N,N′,N″-triethylenethiophosphoramide (thiotepa) is a polyfunctional alkylating agent similar in structure to nitrogen mustard. Thiotepa (synthesized by American Cyanamid Company, Wayne, NJ) underwent clinical trials in the 1960s that showed that it was active against a wide variety of tumors. At a standard dose level (10 to 30 mg/m2), the dose-limiting toxicity is myelosuppression; other toxicities are infrequent. Therefore, high-dose phase I evaluation was encouraged by these observations. Approximately 217 patients have been treated with single-agent high-dose thiotepa administered intravenously daily over 2 hours for 3 days followed by hematopoietic stem cell rescue to prevent prolonged myelotoxicity. The total doses administered ranged from 135 to 1,575 mg/m2. As anticipated, myelotoxicity was substantial, with 180 mg/m2 being the highest dose not requiring stem cell rescue to ensure hematopoietic recovery. Extramedullary toxicities consisted of stomatitis, dermatitis, hepatoxicity, and central nervous system (CNS) toxicity. CNS toxicity was dose-limiting; other toxicities were problematic, ie, dose-dependent but not truly dose-limiting. The maximal tolerated dose of thiotepa is 900 to 1,125 mg/m2, with the lower dose being the maximal dose for evaluation in combination chemotherapy. In high-dose phase I evaluation, the overall response rate was approximately 50% with responses seen in a wide variety of solid tumors, lymphomas, and pediatric tumors. High-dose thiotepa appears to be an alkylating agent with broad-spectrum antitumor efficacy, which should add to the cytoreductive regimens for both solid and hematopoietic tumors.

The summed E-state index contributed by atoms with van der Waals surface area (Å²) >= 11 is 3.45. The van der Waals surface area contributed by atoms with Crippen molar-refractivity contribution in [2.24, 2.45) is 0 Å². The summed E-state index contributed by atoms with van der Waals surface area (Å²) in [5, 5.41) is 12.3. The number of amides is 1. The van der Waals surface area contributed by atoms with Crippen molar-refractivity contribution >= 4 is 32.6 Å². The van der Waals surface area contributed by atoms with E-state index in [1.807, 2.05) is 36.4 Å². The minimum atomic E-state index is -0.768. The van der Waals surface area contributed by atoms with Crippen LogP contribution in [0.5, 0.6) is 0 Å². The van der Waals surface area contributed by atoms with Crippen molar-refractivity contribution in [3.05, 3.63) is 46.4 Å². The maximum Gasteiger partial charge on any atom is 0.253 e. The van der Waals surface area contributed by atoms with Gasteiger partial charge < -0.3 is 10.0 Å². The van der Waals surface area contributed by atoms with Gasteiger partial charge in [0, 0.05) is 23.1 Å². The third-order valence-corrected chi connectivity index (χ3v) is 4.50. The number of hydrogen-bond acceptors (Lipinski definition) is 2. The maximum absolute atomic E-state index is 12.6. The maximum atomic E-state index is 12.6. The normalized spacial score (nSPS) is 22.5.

|Original language||English (US)|
|Number of pages||5|
|Journal||Seminars in Oncology|
|Issue number||1 SUPPL. 3|
|State||Published - Feb 1990|
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